Note: Before you begin reading, know that this post is a short recap of our first months with Sunny home. It does not begin to tell of all the little details of our first months together. It doesn't cover the happy or exciting moments of those months. The reason is, what I'm about to explain was present in our hearts even in those happy, exciting moments. What I express in this post is a confession of just how complex and how hard the transition has been. I will certainly move on to the details of the good days and wonderful growing experiences we've all had since Sunny's arrival, but I feel strongly the following is how I must begin journaling our experience.  Please extend your grace to me in the midst of this honest account. Thank you. Lastly, Libby is a very private person. I struggled with whether to include her story in this post. I don't know how she will feel about my sharing this when she is older. But I know so many families adopting older children that never have adoption communities around them to know they are not alone. I feel this story will give those families hope as they see the redemption and restoration displayed in this post and those to follow. So here goes...

I've been silent. Sunny's been home nearly 5 months and I've shared nothing. When asked whether I would blog about our first weeks as a complete family I sincerely responded, "Love keeps no record of wrongs and our first weeks would just be a long record of wrongs, so no." And that is true. But most of the wrongs were my own and those wrongs are best made right by confession.

Here's the thing about having adopted an older child... out of birth order... from another country...with no education...and no English -  it put my own depravity on display in rather repugnant ways.  And the whole family knew it. Who stunk? Mommy.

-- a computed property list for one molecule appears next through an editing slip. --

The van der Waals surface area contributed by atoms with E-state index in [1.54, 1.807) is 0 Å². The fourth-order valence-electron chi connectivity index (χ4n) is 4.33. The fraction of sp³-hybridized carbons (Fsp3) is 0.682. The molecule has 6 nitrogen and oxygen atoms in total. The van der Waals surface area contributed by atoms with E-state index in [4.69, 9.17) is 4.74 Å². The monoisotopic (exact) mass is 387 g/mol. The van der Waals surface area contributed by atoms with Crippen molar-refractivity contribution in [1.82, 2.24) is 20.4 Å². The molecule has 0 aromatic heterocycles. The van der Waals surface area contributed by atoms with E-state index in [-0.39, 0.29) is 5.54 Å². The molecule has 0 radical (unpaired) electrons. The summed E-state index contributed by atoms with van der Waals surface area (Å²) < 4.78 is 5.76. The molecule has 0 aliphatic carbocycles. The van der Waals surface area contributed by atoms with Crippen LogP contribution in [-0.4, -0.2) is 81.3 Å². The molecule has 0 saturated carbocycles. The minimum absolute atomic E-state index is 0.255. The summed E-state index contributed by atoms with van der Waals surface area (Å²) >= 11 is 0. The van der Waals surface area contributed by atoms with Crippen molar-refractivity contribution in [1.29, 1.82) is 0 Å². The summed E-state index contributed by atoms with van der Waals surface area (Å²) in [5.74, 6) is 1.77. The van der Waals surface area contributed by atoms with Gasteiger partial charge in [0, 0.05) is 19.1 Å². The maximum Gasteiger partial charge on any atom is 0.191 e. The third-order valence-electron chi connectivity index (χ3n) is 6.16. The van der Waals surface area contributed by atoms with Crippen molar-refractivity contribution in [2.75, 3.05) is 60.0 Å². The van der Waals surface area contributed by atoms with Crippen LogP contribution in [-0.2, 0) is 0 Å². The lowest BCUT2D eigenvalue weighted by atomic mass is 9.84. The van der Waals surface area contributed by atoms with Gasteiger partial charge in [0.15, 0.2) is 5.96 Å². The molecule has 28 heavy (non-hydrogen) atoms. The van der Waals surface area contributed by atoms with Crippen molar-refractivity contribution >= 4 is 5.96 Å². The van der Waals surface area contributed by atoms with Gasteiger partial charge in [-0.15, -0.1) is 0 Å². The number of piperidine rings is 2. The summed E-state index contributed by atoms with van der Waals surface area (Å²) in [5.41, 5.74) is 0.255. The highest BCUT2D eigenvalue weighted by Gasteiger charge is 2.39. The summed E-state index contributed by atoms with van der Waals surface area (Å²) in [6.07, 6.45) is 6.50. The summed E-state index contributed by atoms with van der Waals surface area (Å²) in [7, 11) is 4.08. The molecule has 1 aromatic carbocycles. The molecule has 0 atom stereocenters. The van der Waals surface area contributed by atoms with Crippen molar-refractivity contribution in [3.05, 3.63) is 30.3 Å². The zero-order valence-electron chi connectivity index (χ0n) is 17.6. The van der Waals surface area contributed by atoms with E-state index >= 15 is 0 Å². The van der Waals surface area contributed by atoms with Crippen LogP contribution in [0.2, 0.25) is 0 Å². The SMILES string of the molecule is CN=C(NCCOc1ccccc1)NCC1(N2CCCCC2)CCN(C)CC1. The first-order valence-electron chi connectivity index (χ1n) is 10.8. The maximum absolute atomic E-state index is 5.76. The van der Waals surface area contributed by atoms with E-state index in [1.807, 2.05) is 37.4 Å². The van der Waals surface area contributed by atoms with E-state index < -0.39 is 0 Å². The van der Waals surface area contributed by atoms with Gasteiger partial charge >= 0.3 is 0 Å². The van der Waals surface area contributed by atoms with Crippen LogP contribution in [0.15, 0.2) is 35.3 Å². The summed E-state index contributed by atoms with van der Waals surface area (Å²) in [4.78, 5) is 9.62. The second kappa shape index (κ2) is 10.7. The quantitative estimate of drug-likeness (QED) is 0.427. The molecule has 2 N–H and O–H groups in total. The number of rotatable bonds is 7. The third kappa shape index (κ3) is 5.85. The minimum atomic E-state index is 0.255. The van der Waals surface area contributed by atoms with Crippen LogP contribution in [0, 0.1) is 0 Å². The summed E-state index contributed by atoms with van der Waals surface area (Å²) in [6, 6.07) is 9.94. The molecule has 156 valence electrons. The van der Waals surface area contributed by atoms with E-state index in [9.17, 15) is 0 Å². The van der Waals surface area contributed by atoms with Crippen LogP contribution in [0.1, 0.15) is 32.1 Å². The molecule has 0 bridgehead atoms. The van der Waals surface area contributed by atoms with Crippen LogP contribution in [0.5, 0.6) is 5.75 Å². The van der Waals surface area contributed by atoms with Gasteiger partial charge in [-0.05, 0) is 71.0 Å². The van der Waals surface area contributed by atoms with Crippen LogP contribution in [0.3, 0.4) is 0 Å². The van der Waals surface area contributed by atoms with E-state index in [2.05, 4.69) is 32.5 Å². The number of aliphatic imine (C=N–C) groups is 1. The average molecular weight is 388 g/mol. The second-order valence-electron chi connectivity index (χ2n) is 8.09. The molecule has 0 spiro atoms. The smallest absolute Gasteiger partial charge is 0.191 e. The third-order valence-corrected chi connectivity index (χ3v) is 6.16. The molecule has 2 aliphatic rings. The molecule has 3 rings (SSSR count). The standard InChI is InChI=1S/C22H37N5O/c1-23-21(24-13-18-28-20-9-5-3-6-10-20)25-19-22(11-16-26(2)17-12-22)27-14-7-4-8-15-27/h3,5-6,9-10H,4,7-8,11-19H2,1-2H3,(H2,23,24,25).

Over the almost-three years of this adoption journey I visited Sunny in Haiti a total of 7 times. I felt all the love for her that I felt for my two daughters at home. I never once thought my feelings would betray me upon her arrival home. I knew all along she would be older than Libby and would challenge the birth order in our family, but I never considered how that would impact me. I figured Sunny would struggle with food issues, that she would need a grace-curve in learning how to follow instructions or in learning to be part of a family. I knew it wouldn't be easy, BUT I never thought I would be the problem.

On Oct 17, Sunny ran all aglow from the plane into the sea-sized welcoming party. She leapt into her daddy's arms. Hugged her sisters. And then it happened. While everyone celebrated and hugged and cheered... in slow motion I could see out of the corner of my eye - Sunny and Gracie immediately connected, held hands and Libby saw it. All the fear of rejection came on like a bang in Libby's heart and the war was on. The one thing I had been secretly concerned about was happening. The difficulty of now having three children, magnified by changing of birth order and helped along by similarities in skin color (or the lack of them) was blowing up my family from second one. It wasn't anyone's fault. But there it was, a war inside each of our hearts after an exhausting three years of battles just to get Sunny here. 

In the weeks that followed I had to watch every move/exchange between Libby and Sunny. Libby seemed so angry, so threatened. She walked around like a military commander - barking out orders, guarding everything she owned, blocking Sunny from anything Libby deemed off-limits to her. It was the most painful thing to watch. I ached for Libby. If it had not been for God's clear confirmations that we were to adopt Sunny I would have easily thought we made a big mistake. Even knowing we heard the Lord right - I wondered if this was a game changer in an ugly way for the rest of our years as a family. I ached for Sunny who had to be wondering what was up with Libby. Sunny had done nothing to make Libby feel threatened. She was docile, frightened, over-stimulated, confused, very quiet. Sunny was paralyzed with fear of our dog for the first few weeks. At night her eyes darted back and forth with fear of sleeping alone in her bed. And yet, I couldn't bring myself to put her in bed with me because I felt that would break Libby into a million pieces. Both girls were in the most vulnerable season of their lives and to help one felt like I was abandoning the other. And of course, it was easier to worry less over the child I was not yet bonded to.